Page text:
Monday, June 02, 2014

End of an Era

This past weekend an Era ended for the EVE Online blogging community as Ripard Teg ended his blogging at Jester's Trek in a post called No tank lasts forever:
Tank in EVE Online is a balance between buffer, resistance, and reps on one side, and damage and neuts on the other. Enemy ships rage at you, your native resists apply, and they slowly chew through buffer. Reps build buffer back up and make the process take longer. But the reps are usually at a disadvantage because they are few in number... and the attackers are many. And if there's a fundamental truth in EVE Online it's that if enough people want your ship dead, it will die, and all the reps in the world won't help.
No tank lasts forever. And today, I am shutting down Jester's Trek.
These has already been much digital ink from other bloggers spilled over the assertion in his goodbye post that "[o]ver that almost four years, the tenor of the game has changed remarkably... and not for the better" so I'm not going to wade into that pool1 but instead I'm going to provide some perspective since that seems to be my main function these days whilst surrounded by all these youngsters.

* * * * *

EVE blogs had been around for a long time but I count the official beginning of the EVE blogging community when Crazy Kinux started to pull the bloggers together into a single list at the beginning of 2007. From that point over the next couple of years blogging exploded into hundreds of individual blogs and things like Blog Packs and Blog Banters and websites like formed to tie the community together and help each other expand our readership.

And then, in January of 2011, Jester's Trek dropped into that community like a huge boulder dropped into a small pond. His blog would produce posts on mechanics, null sec politics, guides, philosophical questions, and more at a rate and depth that far exceeded anyone else.2 That's not to say that those topics and types of posts didn't happen before his arrival; quite the opposite in fact. And there were blogs that covered all the same types of posts as well, but Ripard did it at a rate and consistent quality that blew past all other contenders. He earned the nickname "Roboblogger" as a result.

The quality and quantity did not go unnoticed. Not only did the EVE blogosphere marvel as he developed his brand, players outside the community who never paid attention to blogs before bookmarked and subscribed to his feed. His influence grew and his shadow changed the environment around it. Look at the comments on his goodbye post and you will see person after person claim that his was the first and only blog they read as they started EVE. Despite only being a single blog of a style different from so many, for a generation of pilots he represented the EVE blogger archetype.

A lot of things have contributed over the years to the changing blogosphere; the rise of EVE News conglomerates, Podcasts, Twitch Streaming to name the big ones. But Jesters Trek was one of the first to shatter the tranquil surface of our little pond.

Of course, being such a standout over the years has painted a target on his chest. Since every topic in EVE has more opinions than players in the game, it is no surprise that when Ripard placed his opinions and analysis up for public consumption that he suffered an usually high number of slings and arrows from the hostile parts of his audience. Even if a silent majority agreed with his points and positions on issues, the comments could be overrun with angry disgreement and ad hominen attacks. As Jester's Trek became syndicated on the hostile audience would only grow more vocal. Sad as it is, people don't understand the concept of arguing a point even if you don't necessarily agree with it.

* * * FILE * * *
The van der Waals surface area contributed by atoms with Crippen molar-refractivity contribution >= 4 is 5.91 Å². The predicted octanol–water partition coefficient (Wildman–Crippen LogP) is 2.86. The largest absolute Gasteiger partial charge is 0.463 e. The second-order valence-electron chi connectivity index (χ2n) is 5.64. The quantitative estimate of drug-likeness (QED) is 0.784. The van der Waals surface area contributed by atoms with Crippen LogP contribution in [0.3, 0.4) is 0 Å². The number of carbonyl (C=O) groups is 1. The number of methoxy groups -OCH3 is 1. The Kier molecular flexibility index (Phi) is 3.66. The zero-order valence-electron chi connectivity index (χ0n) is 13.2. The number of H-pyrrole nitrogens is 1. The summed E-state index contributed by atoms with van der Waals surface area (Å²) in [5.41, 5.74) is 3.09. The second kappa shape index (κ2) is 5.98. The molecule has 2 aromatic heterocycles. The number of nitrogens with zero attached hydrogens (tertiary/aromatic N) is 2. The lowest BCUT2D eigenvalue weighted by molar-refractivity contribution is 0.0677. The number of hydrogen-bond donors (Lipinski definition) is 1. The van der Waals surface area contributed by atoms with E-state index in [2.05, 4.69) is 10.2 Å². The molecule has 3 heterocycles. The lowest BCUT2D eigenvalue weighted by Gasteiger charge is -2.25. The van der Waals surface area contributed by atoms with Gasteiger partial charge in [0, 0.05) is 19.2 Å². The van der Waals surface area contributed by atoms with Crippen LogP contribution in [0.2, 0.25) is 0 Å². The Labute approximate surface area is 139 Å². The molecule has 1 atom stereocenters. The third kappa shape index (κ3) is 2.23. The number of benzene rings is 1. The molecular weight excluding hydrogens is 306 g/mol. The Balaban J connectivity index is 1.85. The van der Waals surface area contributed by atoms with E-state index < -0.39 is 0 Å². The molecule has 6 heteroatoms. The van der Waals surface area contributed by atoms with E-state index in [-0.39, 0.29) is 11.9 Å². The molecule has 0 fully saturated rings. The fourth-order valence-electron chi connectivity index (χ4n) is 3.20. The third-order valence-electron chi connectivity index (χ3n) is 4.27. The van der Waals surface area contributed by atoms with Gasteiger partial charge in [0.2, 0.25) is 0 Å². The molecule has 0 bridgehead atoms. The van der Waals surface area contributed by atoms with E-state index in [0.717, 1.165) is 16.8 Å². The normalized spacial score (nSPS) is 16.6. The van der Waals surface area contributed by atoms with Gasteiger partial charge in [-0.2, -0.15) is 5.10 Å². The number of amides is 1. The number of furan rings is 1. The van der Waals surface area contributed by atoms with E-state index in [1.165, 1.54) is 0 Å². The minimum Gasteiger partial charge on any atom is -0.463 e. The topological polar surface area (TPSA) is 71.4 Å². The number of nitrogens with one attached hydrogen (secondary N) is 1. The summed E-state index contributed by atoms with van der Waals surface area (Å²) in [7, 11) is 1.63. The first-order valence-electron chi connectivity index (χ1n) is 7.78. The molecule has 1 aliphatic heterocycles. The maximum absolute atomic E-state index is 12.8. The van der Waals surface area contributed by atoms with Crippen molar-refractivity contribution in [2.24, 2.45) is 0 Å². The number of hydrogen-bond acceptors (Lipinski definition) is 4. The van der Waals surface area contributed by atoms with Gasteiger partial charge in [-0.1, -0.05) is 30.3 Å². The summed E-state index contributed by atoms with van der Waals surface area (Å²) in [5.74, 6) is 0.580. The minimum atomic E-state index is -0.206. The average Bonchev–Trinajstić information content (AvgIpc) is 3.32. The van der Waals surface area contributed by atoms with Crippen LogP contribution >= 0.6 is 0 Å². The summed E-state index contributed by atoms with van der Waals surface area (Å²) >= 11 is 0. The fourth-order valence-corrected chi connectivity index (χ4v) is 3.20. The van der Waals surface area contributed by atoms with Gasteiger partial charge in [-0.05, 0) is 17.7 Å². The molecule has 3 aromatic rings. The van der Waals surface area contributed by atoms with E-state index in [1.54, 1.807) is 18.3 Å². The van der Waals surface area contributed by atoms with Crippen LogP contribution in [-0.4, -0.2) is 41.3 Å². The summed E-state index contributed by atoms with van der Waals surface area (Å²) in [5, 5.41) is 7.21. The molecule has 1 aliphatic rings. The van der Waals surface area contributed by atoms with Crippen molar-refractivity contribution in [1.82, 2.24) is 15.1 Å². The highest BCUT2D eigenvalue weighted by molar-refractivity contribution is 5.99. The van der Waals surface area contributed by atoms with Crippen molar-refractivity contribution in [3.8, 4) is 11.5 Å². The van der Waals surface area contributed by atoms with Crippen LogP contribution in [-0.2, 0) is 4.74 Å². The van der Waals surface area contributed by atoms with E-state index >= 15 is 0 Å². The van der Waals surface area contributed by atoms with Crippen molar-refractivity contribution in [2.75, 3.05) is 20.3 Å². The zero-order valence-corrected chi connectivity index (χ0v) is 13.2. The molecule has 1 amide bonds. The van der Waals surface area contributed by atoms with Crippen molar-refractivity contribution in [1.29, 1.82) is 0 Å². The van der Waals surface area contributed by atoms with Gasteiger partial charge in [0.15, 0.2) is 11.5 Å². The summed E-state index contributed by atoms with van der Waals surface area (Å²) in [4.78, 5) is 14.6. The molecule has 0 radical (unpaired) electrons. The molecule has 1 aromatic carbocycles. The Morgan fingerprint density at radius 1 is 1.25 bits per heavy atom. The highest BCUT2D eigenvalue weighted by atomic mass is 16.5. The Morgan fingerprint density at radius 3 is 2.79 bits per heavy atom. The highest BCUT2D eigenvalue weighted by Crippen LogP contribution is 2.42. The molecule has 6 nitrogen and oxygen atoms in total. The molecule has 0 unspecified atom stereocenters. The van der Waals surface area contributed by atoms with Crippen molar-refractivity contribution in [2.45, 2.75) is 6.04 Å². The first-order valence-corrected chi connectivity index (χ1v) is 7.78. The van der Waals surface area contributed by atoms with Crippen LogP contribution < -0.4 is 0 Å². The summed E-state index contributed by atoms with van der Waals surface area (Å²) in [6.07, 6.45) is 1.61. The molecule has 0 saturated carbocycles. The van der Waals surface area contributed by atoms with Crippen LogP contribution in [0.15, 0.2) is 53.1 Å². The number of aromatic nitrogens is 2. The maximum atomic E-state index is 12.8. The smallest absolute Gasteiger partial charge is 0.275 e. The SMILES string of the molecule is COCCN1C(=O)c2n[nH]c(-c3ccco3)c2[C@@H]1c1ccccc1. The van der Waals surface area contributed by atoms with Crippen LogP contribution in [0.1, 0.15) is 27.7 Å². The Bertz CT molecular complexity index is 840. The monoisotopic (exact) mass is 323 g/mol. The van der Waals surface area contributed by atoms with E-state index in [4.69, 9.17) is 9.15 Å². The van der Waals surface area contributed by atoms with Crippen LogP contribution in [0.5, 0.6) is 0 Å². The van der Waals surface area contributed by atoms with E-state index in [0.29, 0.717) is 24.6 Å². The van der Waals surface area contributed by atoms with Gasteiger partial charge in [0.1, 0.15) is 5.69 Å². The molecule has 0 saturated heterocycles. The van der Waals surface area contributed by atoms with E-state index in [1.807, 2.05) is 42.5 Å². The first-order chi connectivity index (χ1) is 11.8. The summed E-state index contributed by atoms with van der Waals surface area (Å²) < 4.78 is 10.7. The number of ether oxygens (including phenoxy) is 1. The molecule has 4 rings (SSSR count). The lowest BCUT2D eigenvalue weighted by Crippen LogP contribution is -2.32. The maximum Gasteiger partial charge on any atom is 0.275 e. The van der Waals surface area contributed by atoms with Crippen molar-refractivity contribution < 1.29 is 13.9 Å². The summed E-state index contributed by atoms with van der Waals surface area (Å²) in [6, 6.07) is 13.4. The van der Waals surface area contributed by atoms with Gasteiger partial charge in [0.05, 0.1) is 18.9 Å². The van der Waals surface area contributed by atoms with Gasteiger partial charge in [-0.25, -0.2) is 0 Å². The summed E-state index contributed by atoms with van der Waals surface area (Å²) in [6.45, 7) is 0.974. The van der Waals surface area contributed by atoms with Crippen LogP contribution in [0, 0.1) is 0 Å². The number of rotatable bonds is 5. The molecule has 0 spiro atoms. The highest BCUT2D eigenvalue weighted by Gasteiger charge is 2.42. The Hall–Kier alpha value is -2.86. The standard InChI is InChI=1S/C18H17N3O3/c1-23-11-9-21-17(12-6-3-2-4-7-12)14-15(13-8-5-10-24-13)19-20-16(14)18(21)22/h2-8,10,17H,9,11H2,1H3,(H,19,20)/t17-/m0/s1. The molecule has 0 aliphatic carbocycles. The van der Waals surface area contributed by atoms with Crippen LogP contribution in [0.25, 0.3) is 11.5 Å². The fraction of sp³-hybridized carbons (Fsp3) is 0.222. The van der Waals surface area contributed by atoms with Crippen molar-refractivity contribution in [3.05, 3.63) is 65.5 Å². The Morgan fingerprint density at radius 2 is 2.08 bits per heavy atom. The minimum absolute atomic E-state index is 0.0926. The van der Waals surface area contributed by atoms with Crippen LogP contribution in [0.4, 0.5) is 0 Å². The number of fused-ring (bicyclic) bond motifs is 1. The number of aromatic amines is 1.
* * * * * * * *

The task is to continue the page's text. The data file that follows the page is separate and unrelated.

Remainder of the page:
Now, to be honest I didn't always agree with everything that Ripard posted. But I appreciated that he rarely posted from the hip but rather put thought and research into everything with his name on it. He forced you to think on your opinions and positions when confronted with his posts. He was not afraid on controversy or being in the middle of a heated discussion. And I think he was an excellent CSM 8 member.

However, I can understand how being in the firing line of so many for so long can wear a person down. I'm glad he's still playing but the EVE blogging community has a big hole to fill in its ranks. Hopefully he can find some peace and quiet to enjoy this game away from the hustle and bustle of constant blogging.

Fly safe Roboblogger.

1 - Partially because I am not sure if I agree or disagree. :/

2 - Its worth noting that Jester's Trek did not cover all types of blog posts. For example, he almost never posted After Action Reports from his own PvP experiences.


  1. I have posted my feelings of sadness and loss elsewhere.

    The one thing I have not posted is the question of how he will stay away from blogging completely? How does one simply stop cold turkey pumping out so much quality AND quantity ?

  2. Yeah, he definitely had a target on his chest, if for no other reason than being popular and much-quoted. Sadly, that alone is enough to make some people hate you. I think the Jester-hate was simmering long before the E1 incident.

    What would you say to a weekly topic, perhaps on more technical subjects? We can't all be Jester, nor should we try, but I think with a topic to post about, more people in the blogging community would chip in on some content.

  3. Definitely a huge loss to the EVE community - as you say, his blog was remarkable in both quantity and quality.

    It's also a loss because we loss a voice for moderation... and in EVE, to call for moderation you need a certain amount of clout. His leaving won't help things :/

  4. Funny that i started to read EVE blogs at the time he started blogging, but i was an EVE player since 2005 or 2006. But his blog made me want to read EVE blogs in the first place. It's sad we lost him.:(